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Working Memory and Executive Function

開催日 2014/9/12
時間 14:00 - 15:00
会場 Poster / Exhibition(Event Hall B)

Responses of monkey prefrontal neurons during a transverse patterning task

  • P2-268
  • 禰占 雅史 / Masafumi Nejime:1 井上 雅仁 / Masato Inoue:1 猿渡 正則 / Masanori Saruwatari:1 三上 章允 / Akichika Mikami:1,2 中村 克樹 / Katsuki Nakamura:1 宮地 重弘 / Shigehiro Miyachi:1 
  • 1:京都大学 / Primate Research Institute, Kyoto University 2:中部学院大学 / Chubu Gakuin University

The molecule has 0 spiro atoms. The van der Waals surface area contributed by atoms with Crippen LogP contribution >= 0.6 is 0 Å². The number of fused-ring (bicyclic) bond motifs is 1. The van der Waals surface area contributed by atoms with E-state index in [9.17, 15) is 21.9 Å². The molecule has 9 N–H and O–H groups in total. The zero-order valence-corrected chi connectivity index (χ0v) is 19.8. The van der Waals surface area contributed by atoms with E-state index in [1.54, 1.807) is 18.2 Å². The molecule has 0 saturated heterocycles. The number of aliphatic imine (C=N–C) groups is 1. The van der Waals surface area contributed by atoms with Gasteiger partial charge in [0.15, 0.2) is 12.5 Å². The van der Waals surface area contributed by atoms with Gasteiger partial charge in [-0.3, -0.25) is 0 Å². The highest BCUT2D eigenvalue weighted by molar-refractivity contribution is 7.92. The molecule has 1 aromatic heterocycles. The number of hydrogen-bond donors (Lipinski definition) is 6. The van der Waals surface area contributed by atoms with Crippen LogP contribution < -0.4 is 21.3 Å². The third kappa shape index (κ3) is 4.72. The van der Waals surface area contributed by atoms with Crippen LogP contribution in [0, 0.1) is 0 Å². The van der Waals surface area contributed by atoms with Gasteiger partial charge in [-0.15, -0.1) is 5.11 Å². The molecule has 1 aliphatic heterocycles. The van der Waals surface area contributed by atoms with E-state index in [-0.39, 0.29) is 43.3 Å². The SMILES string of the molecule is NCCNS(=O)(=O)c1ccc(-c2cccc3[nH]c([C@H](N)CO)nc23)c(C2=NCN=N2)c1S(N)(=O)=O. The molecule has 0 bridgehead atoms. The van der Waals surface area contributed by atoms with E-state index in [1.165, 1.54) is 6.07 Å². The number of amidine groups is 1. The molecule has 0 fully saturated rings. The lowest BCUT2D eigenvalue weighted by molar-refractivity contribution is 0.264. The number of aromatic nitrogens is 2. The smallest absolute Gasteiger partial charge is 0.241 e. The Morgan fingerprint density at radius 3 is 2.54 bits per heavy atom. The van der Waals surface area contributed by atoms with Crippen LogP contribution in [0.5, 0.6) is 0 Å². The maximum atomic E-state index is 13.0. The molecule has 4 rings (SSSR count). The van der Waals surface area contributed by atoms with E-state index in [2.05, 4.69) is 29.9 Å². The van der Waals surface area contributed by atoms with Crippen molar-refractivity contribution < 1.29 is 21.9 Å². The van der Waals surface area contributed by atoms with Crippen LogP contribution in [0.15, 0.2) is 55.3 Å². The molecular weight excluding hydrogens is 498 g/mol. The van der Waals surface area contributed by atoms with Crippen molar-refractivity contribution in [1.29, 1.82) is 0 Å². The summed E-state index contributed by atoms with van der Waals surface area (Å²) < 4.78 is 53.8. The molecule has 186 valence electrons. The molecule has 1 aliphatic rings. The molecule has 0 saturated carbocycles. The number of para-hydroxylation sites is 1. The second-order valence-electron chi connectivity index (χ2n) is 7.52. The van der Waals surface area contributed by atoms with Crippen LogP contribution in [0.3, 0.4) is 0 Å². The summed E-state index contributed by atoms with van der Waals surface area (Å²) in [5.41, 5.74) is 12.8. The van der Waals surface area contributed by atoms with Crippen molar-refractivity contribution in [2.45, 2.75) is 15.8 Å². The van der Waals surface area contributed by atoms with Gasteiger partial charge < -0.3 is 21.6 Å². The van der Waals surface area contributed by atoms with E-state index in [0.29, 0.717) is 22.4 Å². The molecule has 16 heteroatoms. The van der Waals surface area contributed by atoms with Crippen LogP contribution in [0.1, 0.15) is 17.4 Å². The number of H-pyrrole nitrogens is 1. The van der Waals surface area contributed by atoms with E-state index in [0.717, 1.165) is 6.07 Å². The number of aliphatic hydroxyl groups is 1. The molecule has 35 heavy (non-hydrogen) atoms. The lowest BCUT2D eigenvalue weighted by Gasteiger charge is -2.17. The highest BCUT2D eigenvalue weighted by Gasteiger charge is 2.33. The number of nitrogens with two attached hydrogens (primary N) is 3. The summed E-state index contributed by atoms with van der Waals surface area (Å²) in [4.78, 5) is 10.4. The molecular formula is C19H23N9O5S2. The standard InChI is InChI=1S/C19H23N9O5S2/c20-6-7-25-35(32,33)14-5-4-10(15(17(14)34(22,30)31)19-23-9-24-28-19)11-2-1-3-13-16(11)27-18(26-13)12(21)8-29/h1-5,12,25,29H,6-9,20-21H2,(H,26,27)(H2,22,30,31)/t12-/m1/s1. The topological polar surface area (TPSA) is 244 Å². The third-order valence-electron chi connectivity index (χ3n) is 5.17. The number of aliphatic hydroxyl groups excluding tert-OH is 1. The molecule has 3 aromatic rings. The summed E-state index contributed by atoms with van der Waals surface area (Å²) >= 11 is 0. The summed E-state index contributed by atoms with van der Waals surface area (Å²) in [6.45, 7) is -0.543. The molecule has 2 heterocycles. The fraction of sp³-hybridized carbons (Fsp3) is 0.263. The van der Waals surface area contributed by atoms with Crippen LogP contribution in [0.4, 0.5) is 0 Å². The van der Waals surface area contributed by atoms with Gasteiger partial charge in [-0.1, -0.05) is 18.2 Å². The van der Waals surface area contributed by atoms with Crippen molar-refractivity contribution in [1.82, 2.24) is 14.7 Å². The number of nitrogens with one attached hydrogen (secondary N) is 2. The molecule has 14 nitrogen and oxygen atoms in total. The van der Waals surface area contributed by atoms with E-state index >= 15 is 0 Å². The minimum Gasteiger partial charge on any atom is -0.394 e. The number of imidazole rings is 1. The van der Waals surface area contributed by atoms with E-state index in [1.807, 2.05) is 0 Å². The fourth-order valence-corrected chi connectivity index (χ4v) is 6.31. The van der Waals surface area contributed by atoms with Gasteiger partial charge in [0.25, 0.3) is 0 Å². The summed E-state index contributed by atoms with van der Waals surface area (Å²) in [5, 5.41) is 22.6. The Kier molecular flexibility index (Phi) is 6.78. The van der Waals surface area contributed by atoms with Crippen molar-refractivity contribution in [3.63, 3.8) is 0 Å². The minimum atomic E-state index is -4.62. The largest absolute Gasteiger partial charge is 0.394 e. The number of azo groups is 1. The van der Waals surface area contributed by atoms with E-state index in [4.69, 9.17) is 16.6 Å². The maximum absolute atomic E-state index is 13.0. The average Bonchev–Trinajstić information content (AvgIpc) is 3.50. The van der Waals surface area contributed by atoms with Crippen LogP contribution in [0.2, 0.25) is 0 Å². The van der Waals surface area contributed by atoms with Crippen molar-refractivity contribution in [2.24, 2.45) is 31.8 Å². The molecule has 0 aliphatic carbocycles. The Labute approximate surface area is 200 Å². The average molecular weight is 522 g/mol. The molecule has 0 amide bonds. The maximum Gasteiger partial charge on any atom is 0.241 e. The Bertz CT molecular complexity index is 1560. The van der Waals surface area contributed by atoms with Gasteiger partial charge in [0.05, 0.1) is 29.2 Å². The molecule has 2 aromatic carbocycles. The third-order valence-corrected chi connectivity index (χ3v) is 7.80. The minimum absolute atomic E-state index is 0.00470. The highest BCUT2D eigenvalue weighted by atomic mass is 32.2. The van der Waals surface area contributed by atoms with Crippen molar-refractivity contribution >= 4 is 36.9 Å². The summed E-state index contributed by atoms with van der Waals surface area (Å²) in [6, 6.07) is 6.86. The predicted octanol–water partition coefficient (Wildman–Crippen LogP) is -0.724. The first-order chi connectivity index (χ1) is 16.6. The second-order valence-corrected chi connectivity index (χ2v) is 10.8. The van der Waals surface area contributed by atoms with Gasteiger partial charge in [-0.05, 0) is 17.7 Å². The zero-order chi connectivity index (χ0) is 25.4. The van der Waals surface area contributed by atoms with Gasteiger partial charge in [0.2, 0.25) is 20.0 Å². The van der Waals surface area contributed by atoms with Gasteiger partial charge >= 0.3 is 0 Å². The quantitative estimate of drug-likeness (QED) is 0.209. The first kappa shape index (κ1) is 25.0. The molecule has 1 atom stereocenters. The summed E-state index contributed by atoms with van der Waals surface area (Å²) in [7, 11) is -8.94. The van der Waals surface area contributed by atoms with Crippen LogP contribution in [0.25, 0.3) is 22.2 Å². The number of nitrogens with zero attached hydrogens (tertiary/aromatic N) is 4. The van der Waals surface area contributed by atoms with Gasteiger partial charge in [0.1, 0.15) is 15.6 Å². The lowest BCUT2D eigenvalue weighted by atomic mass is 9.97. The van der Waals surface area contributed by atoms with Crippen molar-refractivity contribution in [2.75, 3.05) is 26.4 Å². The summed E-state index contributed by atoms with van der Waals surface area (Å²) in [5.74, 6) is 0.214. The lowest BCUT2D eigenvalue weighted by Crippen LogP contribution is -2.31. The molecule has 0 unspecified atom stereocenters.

Transverse patterning (TP) task is a relational memory task that depends on configural association, which is composed of a set of discriminations that conflict with each other (A+/B-, B+/C-, C+/A-). Recent studies in humans have suggested that the prefrontal cortex (PF) is important for configural learning. In the present study, to elucidate the functional roles of the PF subregions in solving TP task, neuronal activities were recorded from the medial prefrontal cortex (MPF), dorsal convexity (DC), and principal sulcus (PS), of two monkeys during the performance of a TP task. To control physical stimulation and motor responses, we used a delayed matching-to-sample (DMS) task as a control task. In both tasks, the monkeys chose a target from a pair of visual stimuli and moved the eyes to it, depending on the relation between the two stimuli in the TP, and depending on the sample stimulus in the DMS. Change in activity was analyzed in two task periods: one shortly after the onset of the choice stimuli (CUE period) and one immediately before the saccade onset (PRESAC period). In the TP task, the ratios of the neurons showing significant activity change to the recorded neurons were different among the three PF subregions; highest in the MPF (45% and 52% in CUE and PRESAC periods, respectively), and lowest in the DC (19% and 24%). Effects of the task type (TP/DMS), target location (left/right), and pattern of target stimulus on the neuronal activity were analyzed by 3-way ANOVA. Some neurons exhibited significant change in activity depending on the task type. In the CUE period, the ratio of the task type-dependent neurons was 46%, 13%, and 24% in the MPF, DC, and PS, respectively (p = 0.086, chi-square test). In the PRESAC period, the ratio was 46%, 37%, and 32%, respectively, in the MPF, DC, and PS. The present results suggest that the three PF subregions were involved in the performance of the TP task, and that among the three subregions the MPF may play the most important roles in decision based on configural learning.

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